Technologies and Asylum Procedures

A/Prof Derya Ozkul, Mature Research Many other, Refugee Studies Centre, College or university of Oxford

Increasingly, technologies and methods are being used to streamline asylum procedures. These kinds of range from biometric matching engines that evaluate iris tests and fingerprints to websites for asylum seekers and refugees to chatbots to help people register protection situations. These tools are designed to make that easier for states and agencies to process asylum applications, especially numerous systems are slowed down due to the COVID-19 outbreak and raising levels of pressured displacement.

Nonetheless they raise a host of human privileges concerns. Included in this are privacy issues, opaque decision-making, and the potential for biases or machine errors that may lead to discriminatory outcomes. Additionally they pose significant conflicts to migrant workers and asylum seekers, who are often times already disenfranchised and insecure.

Ozkul’s analysis explores many ways in which fresh technologies may be used to verify details and narratives of migrants, allowing them to quicken their asylum application method. It also looks at the ways through which these technology can create a certain informational space around migrant workers, and how they will configure their subjecthood. Following Foucault, this girl argues that such algorithms are both territorial and institutional. For example , eye scanning methods can be seen when an institutional technology, because they require the migrant to enter a specific territory in order to be recognised; while advice algorithms are industrial and global in their effects, configuring content as consumers.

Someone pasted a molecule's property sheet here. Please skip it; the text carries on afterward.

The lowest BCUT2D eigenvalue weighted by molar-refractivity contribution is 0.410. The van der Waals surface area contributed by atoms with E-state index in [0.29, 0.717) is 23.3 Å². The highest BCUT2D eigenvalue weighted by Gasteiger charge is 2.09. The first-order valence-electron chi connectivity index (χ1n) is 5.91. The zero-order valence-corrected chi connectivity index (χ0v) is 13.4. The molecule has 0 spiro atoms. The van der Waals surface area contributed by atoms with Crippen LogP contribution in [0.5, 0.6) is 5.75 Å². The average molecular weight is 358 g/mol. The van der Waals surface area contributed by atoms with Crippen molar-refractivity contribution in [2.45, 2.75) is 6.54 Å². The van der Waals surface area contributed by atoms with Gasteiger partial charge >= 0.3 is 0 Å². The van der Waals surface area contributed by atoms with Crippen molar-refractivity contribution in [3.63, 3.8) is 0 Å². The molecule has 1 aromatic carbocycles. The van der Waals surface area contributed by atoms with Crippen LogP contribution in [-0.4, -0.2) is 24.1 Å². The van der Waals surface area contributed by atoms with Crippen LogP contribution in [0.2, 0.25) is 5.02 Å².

As a result, they enact a particular form of hegemonic power more than displaced people. This is especially true given the current contest to the bottom level in asylum policy : with some countries offering incentives like the Nansen passport to help in cachette resettling and others imposing restrictive plans that block all their access to place and pressure them back to dangerous and deadly excursions.

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